Before the sentencing judge the State urged that the plea should not be allowed to be withdrawn because the State would be prejudiced by reason of its dismissal of a codefendant's indictment after the plea. Whatever weight this argument might have when addressed to a court's discretion, it has none when the issue is whether a waiver of a constitutional right has been made unknowingly, which is a question of law, not a balancing of equities. Cf. United States v. Pisacano, 459 F.2d 259, 262 (2d Cir. 1972). See also ABA Standards Relating to Guilty Pleas, Approved Draft (1968) 2.1 and commentary, pp. 57-58. It is also of no moment that the appellant is no longer confined 'actually or constructively' since the writ was filed while he was still being detained on parole by the State pursuant to the state court judgment and his unconditional release thereafter did not render his case moot. Carafas v. LaVallee, 391 U.S. 234, 237-240, 88 S.Ct. 1556, 20 L.Ed.2d 554 (1968). See also United States ex rel. Lawrence v. Woods, 432 F.2d 1072 (7th Cir. 1970), cert. denied, 402 U.S. 983, 91 S.Ct. 1658, 29 L.Ed.2d 148 (1971).
We leave to the district court on remand the task of fashioning relief appropriate under all of the facts and circumstances. Granting the writ would, of course, permit appellant to withdraw his plea of guilty and to plead not guilty, but the State would presumably be able to bring him to trial on the offense charged, even though he has already served time in the Elmira Reformatory therefor. Alternatively, this may be another case like Mosher v. Lavallee, 491 F.2d 1346 (2d Cir. 1974), where the district court might grant the option of requiring that appellant be given the sentence he thought was the maximum, 1.3-2.6 years' imprisonment. A hearing may be appropriate to make this determination.
Reversed and remanded for proceedings consistent with this opinion.
HAYS, Circuit Judge (dissenting):
The conduct of Leeson's counsel was not so ineffective as to raise a constitutional issue. The circumstances of Leeson's conviction and sentence are not such 'as to shock the conscience of the Court and make the proceedings a farce and mockery of justice,' the standard applied by this court in determining whether the assistance of counsel was constitutionally defective. United States v. Wight, 176 F.2d 376, 379 (2d Cir. 1949), cert. denied, 338 U.S. 950, 70 S.Ct. 478, 94 L.Ed. 586 (1950); United States v. Gonzalez, 321 F.2d 638, 639 (2d Cir. 1963); United States v. Miller, 254 F.2d 523, 524 (2d Cir.), cert. denied, 358 U.S. 868, 79 S.Ct. 100, 3 L.Ed.2d 100 (1958). Leeson's attorney's advice as to maximum sentence was not so "horribly inept' as to amount to a 'breach of his legal duty faithfully to represent his client's interest' . . .' United States ex rel. Scott v. Mancusi, 429 F.2d 104, 109 (2d Cir. 1970), cert. denied, 402 U.S. 909, 91 S.Ct. 1385, 28 L.Ed.2d 651 (1971), quoting United States ex rel. Maselli v. Reincke, 383 F.2d 129, 132 (2d Cir. 1967).
'Erroneous advice by defense counsel as to sentence does not support attack under 2255 unless it amounts to 'ineffective assistance of counsel' . . ..' United States v. Horton, 334 F.2d 153, 155 (2d Cir. 1964). See United States ex rel. LaFay v. Fritz, 455 F.2d 297 (2d Cir.), cert. denied, 407 U.S. 923, 92 S.Ct. 2471, 32 L.Ed.2d 809 (1972); United States ex rel. Bullock v. Warden, 408 F.2d 1326 (2d Cir. 1969), cert. denied, 396 U.S. 1043, 90 S.Ct. 688, 24 L.Ed.2d 686 (1970).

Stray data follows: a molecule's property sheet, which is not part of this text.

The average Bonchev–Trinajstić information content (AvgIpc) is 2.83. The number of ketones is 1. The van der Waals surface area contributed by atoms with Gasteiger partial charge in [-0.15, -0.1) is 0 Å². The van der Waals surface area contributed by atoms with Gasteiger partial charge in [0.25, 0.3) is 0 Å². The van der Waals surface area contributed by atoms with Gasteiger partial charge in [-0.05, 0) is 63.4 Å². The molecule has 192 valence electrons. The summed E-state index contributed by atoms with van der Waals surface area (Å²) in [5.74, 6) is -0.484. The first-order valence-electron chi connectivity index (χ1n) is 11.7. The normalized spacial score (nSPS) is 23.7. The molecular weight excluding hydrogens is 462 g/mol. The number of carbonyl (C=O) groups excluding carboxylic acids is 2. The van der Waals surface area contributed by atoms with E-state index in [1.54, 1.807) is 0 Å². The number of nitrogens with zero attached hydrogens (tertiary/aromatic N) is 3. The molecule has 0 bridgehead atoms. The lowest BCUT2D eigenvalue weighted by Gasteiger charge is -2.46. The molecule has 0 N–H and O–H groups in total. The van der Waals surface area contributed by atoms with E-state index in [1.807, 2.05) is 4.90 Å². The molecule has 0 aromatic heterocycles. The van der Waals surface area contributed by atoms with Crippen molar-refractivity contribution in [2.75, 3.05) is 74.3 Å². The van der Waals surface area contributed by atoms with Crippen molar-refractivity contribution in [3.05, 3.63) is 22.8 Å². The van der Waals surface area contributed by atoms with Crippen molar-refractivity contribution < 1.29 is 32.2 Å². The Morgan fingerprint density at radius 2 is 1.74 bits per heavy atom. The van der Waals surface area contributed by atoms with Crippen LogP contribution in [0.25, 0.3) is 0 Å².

The disappointment of an expectation fostered by an attorney's inadvertence in advising or failing to advise a defendant as to a legal consequence of a guilty plea does not make the plea involuntary. United States ex rel. Scott v. Mancusi, supra; United States v. Caruso, 280 F.Supp. 371 (S.D.N.Y.1967), aff'd sub nom. United States v. Mauro, 399 F.2d 158 (2d Cir. 1968) (per curiam), cert. denied, 394 U.S. 904, 89 S.Ct. 1010, 22 L.Ed.2d 215 (1969); United States v. Parrino, 212 F.2d 919 (2d Cir.), cert. denied, 348 U.S. 840, 75 S.Ct. 46, 99 L.Ed. 663 (1954). When a defendant enters a guilty plea he waives his right to trial and 'assumes the risk of ordinary error in either his or his attorney's assessment of the law and facts.' McMann v. Richardson, 397 U.S. 759, 774, 90 S.Ct. 1441, 1450, 25 L.Ed.2d 763 (1970).
Section 2254 relief should be denied.
This case arose before the revised New York Penal Law in 1967 took effect. While the conviction and sentencing occurred after the new Penal Law took effect, they were governed by the old law. NYPL 5.05, subd. 3 (1967). Thus, the statutory references herein are to the New York Penal Law of 1909. PL 1297 set the term of imprisonment for grand larceny, second degree, at a maximum of five years. PL 261 specified that one convicted of an attempt must be sentenced to a maximum of 'not more than one-half' of the largest sentence prescribed on conviction for the offense attempted. Under PL 2189 the court was empowered to set a minimum term of no greater than one-half of the prescribed maximum or in this case no greater than one year and three months. Under the present law appellant's maximum imprisonment would have been one year. NYPL 70.15, subd. 1, 110.05, subd. 5, 155.30
Appellant had been indicted on three counts of forgery in the third degree, and three counts of grand larceny in the first degree. His guilty plea to grand larceny in the second degree was to cover all charges. In addition, appellant had been indicted in Nassau County for another crime; he subsequently went to trial on the Nassau County indictment and the case against him was dismissed
The value of the federal rule, in making sure that the record contains a defendant's statement showing his knowledge of the circumstances, is self-evident, in the light of this case
On page 10 of appellant's brief to the Appellate Division, First Department, it was stated: 'appellant should have been allowed to withdraw his plea as not having been voluntarily entered in the constitutional sense. Machibroda v. United States, 368 U.S. 487, (82 S.Ct. 510, 7 L.Ed.2d 473) (1962).'